The freight train derailment in eastern Ohio involved a failing wheel bearing that overheated without initially triggering the alert threshold set for the railroad’s defect detectors, according to a preliminary report by federal safety investigators.
The Norfolk Southern Railway train passed by three wayside detectors prior to the derailment that led to a toxic chemical spill from multiple train cars. Two of the three detectors recorded the rising temperatures of the overheating wheel bearing, but only the third detector in East Palestine, Ohio, recorded a temperature high enough to trigger a warning to the train crew. Norfolk Southern has not yet publicly responded to the report’s findings.
“Norfolk Southern should re-examine their bearing criteria to include the rate of increasing temperatures between readings,” says Russell Quimby, a retired investigator for the US National Transportation Safety Board.
Within the privatised US freight rail system, freight railroad companies set their own temperature thresholds for the wayside detectors, which are also known as hot box detectors. The US Federal Railroad Administration, which creates and enforces US rail safety regulations, does not currently set standards for such detectors.
“Surprisingly, they are not required, nor are they regulated in any capacity,” says Jared Cassity, director of the transportation division at the International Association of Sheet Metal, Air, Rail, and Transportation Workers.
Cassity also expressed concern about the fact that the temperature increased by 65°F (36°C) between the first and second wayside detectors but no warning or information was sent to the train crew.
Only the third detector located near the East Palestine derailment site sent a warning to the train crew after recording a temperature that was more than 253°F (122°C) above ambient temperature.
Norfolk Southern typically requires train crews to stop and inspect warm wheel bearings if their temperatures are between 170 and 200°F (76-93°C). Railcars with wheel bearing temperatures beyond that threshold are supposed to be separated from the train and put aside in rail sidings that branch off from the main track.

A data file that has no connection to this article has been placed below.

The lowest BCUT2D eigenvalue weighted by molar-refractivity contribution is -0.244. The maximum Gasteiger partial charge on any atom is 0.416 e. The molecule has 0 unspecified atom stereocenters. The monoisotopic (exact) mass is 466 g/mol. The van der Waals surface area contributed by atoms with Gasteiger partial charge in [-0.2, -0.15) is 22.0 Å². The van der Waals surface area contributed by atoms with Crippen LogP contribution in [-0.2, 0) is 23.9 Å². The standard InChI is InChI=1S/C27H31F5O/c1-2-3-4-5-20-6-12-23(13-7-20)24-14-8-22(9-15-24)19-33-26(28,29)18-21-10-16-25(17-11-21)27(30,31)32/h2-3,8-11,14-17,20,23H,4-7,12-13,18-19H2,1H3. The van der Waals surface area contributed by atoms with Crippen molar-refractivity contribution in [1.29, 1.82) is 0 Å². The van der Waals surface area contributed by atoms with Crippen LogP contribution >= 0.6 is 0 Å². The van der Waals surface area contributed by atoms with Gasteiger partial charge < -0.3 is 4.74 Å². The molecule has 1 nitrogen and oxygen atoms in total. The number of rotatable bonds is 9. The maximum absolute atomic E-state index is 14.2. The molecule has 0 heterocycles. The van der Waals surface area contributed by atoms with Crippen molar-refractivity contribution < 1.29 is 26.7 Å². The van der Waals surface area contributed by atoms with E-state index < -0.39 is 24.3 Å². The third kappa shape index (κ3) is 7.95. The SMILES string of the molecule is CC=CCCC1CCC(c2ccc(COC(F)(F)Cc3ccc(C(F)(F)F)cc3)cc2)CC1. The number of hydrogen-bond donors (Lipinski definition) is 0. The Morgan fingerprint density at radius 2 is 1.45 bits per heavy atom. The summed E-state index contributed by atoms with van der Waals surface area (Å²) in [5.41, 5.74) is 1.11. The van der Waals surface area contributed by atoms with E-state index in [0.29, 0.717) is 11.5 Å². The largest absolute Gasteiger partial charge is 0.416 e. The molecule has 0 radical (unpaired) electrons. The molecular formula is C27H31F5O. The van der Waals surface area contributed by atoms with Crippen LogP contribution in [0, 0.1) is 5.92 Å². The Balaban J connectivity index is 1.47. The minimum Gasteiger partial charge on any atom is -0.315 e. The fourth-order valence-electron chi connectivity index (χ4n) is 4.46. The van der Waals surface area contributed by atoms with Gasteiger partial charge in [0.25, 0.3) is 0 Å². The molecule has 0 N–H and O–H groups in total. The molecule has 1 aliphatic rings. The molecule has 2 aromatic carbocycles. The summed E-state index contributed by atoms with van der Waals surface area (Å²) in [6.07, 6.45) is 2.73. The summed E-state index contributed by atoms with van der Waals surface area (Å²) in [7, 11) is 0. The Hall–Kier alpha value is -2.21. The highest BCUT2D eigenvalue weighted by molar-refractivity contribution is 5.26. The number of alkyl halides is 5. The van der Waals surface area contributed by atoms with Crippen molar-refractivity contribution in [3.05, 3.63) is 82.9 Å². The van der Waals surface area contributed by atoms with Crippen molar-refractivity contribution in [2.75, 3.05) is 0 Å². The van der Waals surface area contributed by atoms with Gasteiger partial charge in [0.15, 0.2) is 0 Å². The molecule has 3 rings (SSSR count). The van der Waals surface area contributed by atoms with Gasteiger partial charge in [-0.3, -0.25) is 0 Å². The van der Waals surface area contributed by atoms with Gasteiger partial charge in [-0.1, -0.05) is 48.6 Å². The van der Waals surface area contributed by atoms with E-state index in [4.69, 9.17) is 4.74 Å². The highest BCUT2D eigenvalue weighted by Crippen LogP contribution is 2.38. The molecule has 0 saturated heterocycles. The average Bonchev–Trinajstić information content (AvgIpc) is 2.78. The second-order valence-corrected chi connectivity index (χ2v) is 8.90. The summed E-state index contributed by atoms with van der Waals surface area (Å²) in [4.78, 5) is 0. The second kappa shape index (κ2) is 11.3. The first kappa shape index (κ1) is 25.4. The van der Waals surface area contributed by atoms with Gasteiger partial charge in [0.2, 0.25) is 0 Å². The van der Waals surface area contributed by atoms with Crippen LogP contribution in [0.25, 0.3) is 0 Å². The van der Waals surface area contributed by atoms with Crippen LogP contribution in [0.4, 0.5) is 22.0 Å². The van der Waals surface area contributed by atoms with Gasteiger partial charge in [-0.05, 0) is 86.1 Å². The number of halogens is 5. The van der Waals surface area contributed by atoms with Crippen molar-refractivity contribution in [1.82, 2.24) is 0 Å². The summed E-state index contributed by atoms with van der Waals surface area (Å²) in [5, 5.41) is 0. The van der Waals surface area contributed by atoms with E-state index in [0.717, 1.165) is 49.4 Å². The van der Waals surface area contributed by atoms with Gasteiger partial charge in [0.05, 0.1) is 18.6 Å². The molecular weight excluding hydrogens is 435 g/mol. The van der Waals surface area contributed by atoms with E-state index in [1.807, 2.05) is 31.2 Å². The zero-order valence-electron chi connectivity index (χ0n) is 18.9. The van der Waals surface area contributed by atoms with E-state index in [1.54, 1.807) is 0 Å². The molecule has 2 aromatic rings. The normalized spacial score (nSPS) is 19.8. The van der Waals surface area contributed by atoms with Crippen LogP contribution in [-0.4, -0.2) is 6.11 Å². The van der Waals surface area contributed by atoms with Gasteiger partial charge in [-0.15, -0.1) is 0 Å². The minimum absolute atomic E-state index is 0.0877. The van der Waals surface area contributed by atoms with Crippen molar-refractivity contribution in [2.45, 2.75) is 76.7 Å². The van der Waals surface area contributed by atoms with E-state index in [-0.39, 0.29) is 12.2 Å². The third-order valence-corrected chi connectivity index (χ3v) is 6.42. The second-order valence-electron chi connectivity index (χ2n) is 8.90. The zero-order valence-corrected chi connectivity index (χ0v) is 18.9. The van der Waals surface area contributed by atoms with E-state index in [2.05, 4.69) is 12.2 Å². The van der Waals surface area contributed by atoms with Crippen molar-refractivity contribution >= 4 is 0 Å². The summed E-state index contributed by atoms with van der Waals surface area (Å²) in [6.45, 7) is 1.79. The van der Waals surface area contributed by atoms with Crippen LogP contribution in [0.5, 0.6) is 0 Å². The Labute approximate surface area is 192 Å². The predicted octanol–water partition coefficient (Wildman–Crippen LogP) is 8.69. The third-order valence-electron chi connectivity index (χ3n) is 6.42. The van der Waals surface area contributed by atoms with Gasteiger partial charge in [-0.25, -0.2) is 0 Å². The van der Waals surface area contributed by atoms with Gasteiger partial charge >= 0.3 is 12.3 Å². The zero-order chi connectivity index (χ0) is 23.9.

“This one appears to have gone about 30 miles before failure, which was plenty of time to set the car out at a siding,” says Quimby. “Bearings that increase in temperature as progressively as this one don’t usually get cooler.”
After getting the detector’s warning, the train engineer increased application of the dynamic braking system that uses the train’s motors as generators to slow the train and dissipate mechanical energy as heat. An automatic braking system also activated the train’s main air brakes – something that can be triggered when a derailment disconnects the air brake hose between railcars.
The freight train was travelling at about 47 miles per hour (76 kilometres per hour) at the time of derailment.
“As an industry, railroads will use this initial report in shaping a thoughtful, fact-driven approach to prevent another similar accident before it can occur elsewhere,” said the Association for American Railroads, an industry organisation, in a prepared statement.
But train worker unions have voiced safety concerns over the major US freight railroad companies having implemented precision-scheduled railroading strategies that pressure crews to perform train inspections faster. Cassity describes railcar inspection times as having decreased from 3 to 4 minutes per car to about 30 to 60 seconds per car.
The wheel bearing that failed was on a railcar with a load of plastic pellets, said Jennifer Homendy, chair of the National Transportation Safety Board, during a 23 February press briefing. The hot axle connected to the wheel bearing combined with the plastic pellets to start the initial fire that accompanied the derailment.
Such wheel bearings can fail for a variety of reasons, including fatigue cracking, water or mechanical damage, a loose bearing or a wheel defect. Federal investigators are still looking into the possible causes.
“Roller bearings fail,” said Homendy. “But it’s absolutely critical for problems to be identified and addressed early so that these aren’t run until failure.”
The investigation has not discovered any operational issues with the wayside detectors. But Homendy said that federal investigators would be looking at how Norfolk Southern uses and spaces wayside detectors, along with how train crews receive alerts from the detectors.
She also highlighted the many different detector standards among railroad companies and the lack of federal regulation for detectors. “The warning threshold is set by railroads, and it varies by railroad,” said Homendy. “We’re going to look at whether that should change.”
Before issuing a final report, the National Transportation Safety Board plans to hold a “rare” investigative field hearing in East Palestine this spring. That process would involve talking with the public, collecting facts from witnesses,and discussing and getting agreement on possible solutions.
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